THE irrepressible Gordon Strachan celebrated his 67th birthday yesterday.
The former Celtic boss, who joined club’s immortals Willie Maley and Jock Stein when he completed a hat-trick of league titles in 2008, was one of the most colourful gaffers in the Parkhead dug-out.
Strachan, who also won two League Cups and a Scottish Cup in his four years in charge, had an unforgettable meeting with two Lisbon Lions back in the early days of his playing career at Dundee.
In another CQN EXCLUSIVE, we take a trip back in time to provide an edited extract from Tommy Gemmell’s best-selling autobiography, ‘All The Best’, co-written by Celtic book author Alex Gordon, when a teenage Strachan had a day out with Jimmy Johnstone during the Parkhead legend’s brief stint at the Dens Park club.
JINKY and Gordy may sound like a comedy double-act. But when those two got together it was no laughing matter. Certainly, I didn’t see the funny side. Morecombe and Wise they weren’t. Okay, maybe I can afford to smile now, but that wasn’t the case back in 1977.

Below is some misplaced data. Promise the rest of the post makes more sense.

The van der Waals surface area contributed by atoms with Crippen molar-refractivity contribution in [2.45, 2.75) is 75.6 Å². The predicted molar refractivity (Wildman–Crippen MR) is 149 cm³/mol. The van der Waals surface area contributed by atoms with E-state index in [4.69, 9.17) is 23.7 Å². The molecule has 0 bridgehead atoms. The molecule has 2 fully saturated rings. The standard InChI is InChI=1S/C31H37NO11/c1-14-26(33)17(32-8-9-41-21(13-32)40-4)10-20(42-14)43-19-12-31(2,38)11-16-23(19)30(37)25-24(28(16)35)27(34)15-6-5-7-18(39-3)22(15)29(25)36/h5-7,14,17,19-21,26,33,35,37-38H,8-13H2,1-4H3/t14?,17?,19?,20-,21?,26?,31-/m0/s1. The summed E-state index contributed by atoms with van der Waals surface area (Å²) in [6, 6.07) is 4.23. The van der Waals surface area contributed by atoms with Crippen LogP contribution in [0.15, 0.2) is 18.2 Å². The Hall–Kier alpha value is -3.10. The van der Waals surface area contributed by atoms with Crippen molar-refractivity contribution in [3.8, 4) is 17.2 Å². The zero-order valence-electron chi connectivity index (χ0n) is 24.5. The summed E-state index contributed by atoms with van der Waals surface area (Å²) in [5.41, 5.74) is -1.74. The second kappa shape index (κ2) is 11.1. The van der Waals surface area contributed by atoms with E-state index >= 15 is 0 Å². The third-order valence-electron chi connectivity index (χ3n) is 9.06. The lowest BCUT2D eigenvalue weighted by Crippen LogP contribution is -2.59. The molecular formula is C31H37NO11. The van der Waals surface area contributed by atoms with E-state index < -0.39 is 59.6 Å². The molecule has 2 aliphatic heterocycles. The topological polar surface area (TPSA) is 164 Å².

I thought I had pulled off the signing coup of the century when I tempted my old Lisbon Lion team-mate Jimmy Johnstone to Dundee during my first few weeks as boss of the Dens Park club. He had left Celtic two years earlier in 1975 on a free transfer, first to San Jose Earthquakes and then onto Sheffield United.
After his stint in England Jinky was up for grabs again. He was only thirty-two years old at the time and I had every faith there was still mileage in those little legs of his. I believed he could do a real turn for Dundee and help me settle into management at the same time.
I contacted my wee pal and the whole town was buzzing when the news leaked that there was the possibility of the great Jimmy Johnstone signing for Dundee. Ten years earlier he had been my Celtic colleague when we beat Inter Milan to win the European Cup on a glorious day in Lisbon.
WELCOME TO DUNDEE…Lisbon Lions Tommy Gemmell and Jimmy Johnstone team up on Tayside.
A few weeks after the deal was done and dusted, I thought it would be a good idea to pair Jinky with Gordon Strachan in training. Wee Gordy was another who appeared to be in awe of Jinky and I thought his natural enthusiasm would spark my pal.
It appeared to be doing the trick for a few days, too, until Gordy injured a toe which became infected. A few days’ rest was required.